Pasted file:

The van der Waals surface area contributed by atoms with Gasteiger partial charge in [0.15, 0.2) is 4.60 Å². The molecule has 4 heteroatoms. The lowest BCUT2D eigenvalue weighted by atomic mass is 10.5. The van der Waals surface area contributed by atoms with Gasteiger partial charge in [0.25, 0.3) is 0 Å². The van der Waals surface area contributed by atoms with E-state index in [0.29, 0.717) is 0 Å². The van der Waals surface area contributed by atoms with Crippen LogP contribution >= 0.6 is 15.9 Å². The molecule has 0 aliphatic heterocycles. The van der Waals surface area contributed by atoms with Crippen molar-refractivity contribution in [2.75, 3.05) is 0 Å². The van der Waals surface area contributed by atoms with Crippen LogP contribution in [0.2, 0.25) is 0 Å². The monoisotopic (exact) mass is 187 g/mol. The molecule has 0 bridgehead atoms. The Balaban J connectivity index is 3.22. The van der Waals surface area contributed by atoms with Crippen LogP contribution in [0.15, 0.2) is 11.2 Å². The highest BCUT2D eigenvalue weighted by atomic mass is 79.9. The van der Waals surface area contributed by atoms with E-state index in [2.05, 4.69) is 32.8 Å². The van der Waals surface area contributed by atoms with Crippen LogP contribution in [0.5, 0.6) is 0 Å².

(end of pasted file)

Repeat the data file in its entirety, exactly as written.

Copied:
The van der Waals surface area contributed by atoms with Gasteiger partial charge in [0.15, 0.2) is 4.60 Å². The molecule has 4 heteroatoms. The lowest BCUT2D eigenvalue weighted by atomic mass is 10.5. The van der Waals surface area contributed by atoms with Gasteiger partial charge in [0.25, 0.3) is 0 Å². The van der Waals surface area contributed by atoms with E-state index in [0.29, 0.717) is 0 Å². The van der Waals surface area contributed by atoms with Crippen LogP contribution >= 0.6 is 15.9 Å². The molecule has 0 aliphatic heterocycles. The van der Waals surface area contributed by atoms with Crippen molar-refractivity contribution in [2.75, 3.05) is 0 Å². The van der Waals surface area contributed by atoms with Crippen LogP contribution in [0.2, 0.25) is 0 Å². The monoisotopic (exact) mass is 187 g/mol. The molecule has 0 bridgehead atoms. The Balaban J connectivity index is 3.22. The van der Waals surface area contributed by atoms with Crippen LogP contribution in [0.15, 0.2) is 11.2 Å². The highest BCUT2D eigenvalue weighted by atomic mass is 79.9. The van der Waals surface area contributed by atoms with E-state index in [2.05, 4.69) is 32.8 Å². The van der Waals surface area contributed by atoms with Crippen LogP contribution in [0.5, 0.6) is 0 Å².